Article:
Movement Disorders - Treatment & Services
Temple University Hospital Neuroscience Center’s Movement Disorders Program is a premier program in the region for evaluating and treating patients with all forms of movement disorders. The Center, at Boyer Pavilion, builds on Temple’s rich history of pioneering in the treatment of movement disorders. A highly skilled, multidisciplinary medical team of neurologists and neurosurgeons in consultation with physical therapists, psychiatrists and rehabilitation physicians offers comprehensive diagnostic and treatment capabilities that provide patients with the most advanced treatments available today.
Temple’s program provides diagnosis and treatment of movement disorders using the most advanced diagnostic tools, including 3 Tesla, functional and molecular MRI; neuropsychiatric, mobility and balance assessments; and comprehensive measures of disease severity for each of the following disorders:
- Parkinson’s disease
- Essential and other types of tremor
- Tourette’s syndrome
- Huntington’s Chorea
- Wilson’s disease
- Advanced treatment paradigms and therapy medications. Temple Movement Disorders is on the cutting edge of the newly-breaking drug therapies that frequently emerge
- Botulinum Toxin (Botox)® injections for essential tremor and dystonia. Research indicates that about 70% of patients treated with Botox® show some improvement in tremor. Botulinum has become the treatment of choice for blepharospasm and hemifacial spasm. Parkinsonian patients with belpharospasm and dystonic foot inversion also may benefit from Botulinum therapy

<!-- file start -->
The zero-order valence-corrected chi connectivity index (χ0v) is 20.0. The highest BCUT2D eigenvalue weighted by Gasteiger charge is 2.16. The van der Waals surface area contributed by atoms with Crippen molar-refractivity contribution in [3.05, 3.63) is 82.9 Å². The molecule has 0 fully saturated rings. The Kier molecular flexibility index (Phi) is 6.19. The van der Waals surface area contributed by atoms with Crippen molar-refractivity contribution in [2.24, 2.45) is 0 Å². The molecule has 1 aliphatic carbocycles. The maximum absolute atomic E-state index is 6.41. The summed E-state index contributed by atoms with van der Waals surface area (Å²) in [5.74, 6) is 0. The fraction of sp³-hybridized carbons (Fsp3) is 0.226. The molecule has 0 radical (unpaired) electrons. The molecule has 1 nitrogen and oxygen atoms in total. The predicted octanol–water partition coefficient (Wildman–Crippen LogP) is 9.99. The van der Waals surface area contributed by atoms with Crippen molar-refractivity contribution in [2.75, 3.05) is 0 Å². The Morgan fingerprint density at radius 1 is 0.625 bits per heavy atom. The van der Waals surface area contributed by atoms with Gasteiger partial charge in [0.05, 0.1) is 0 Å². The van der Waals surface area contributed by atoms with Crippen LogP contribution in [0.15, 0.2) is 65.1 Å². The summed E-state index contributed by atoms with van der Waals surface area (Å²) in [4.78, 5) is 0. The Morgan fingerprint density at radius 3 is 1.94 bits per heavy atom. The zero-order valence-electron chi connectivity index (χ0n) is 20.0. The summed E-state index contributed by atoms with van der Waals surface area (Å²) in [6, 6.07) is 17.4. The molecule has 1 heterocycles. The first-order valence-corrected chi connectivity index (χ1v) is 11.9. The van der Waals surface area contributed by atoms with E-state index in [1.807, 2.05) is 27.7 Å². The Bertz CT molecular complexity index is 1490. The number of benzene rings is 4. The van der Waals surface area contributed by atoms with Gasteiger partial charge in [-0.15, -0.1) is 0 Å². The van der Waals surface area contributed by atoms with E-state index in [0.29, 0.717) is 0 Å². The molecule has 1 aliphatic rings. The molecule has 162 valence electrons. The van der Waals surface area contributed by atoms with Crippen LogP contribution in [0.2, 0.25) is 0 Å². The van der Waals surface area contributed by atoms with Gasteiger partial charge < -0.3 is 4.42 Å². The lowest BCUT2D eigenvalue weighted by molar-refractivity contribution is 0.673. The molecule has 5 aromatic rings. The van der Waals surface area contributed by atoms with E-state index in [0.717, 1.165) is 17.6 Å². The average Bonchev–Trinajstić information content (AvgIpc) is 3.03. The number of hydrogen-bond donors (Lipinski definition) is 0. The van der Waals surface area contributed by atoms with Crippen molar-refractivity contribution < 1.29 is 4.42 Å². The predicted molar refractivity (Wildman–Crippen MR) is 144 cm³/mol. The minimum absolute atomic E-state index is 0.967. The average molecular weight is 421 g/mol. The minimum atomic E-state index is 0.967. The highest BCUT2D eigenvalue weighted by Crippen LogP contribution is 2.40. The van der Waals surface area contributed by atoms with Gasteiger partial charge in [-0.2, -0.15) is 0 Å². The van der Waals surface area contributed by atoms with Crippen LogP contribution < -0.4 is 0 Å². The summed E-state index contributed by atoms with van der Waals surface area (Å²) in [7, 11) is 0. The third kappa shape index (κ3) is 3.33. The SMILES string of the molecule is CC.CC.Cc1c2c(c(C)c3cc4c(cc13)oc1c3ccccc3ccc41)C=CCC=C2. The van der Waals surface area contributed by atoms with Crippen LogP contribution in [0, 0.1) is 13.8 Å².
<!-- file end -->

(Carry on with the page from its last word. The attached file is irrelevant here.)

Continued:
When drug therapy is no longer effective, patients with Parkinson’s disease, essential tremor, dystonia and other movement disorders may be candidates for Deep Brain Stimulation (DBS).
DBS is associated with significant improvement of motor symptoms of severe Parkinson’s disease, including walking, tremor, rigidity and dyskinesia. Results demonstrate significant and clinically measurable quality of life improvement in patients who suffer severe fluctuations in mobility and dyskinesias. DBS for patients with essential tremor results in dramatic quality of life improvements and tremor reduction.
Temple’s two-stage treatment method may be easier for patients to tolerate, with possible fewer hospital days and shorter rehabilitation.
Genetic counselors provide genetic information and psychosocial support to individuals and families with a genetic condition or those at risk to develop a genetic condition.
Temple Movement Disorders offers patients many opportunities to participate in research. For information about current trials for patients with movement disorders, call the clinical research coordinator at 215-707-7845.
Movement Disorders Program Faculty:
Tinatin Chabrashvili, MD, PhD, Program Director
S. Ausim Azizi, MD, PhD, Chair, Neurology
Ernesto Cruz, MD, Physical Medicine & Rehabilitation
Natalia Ortiz-Torrent, MD, Psychiatry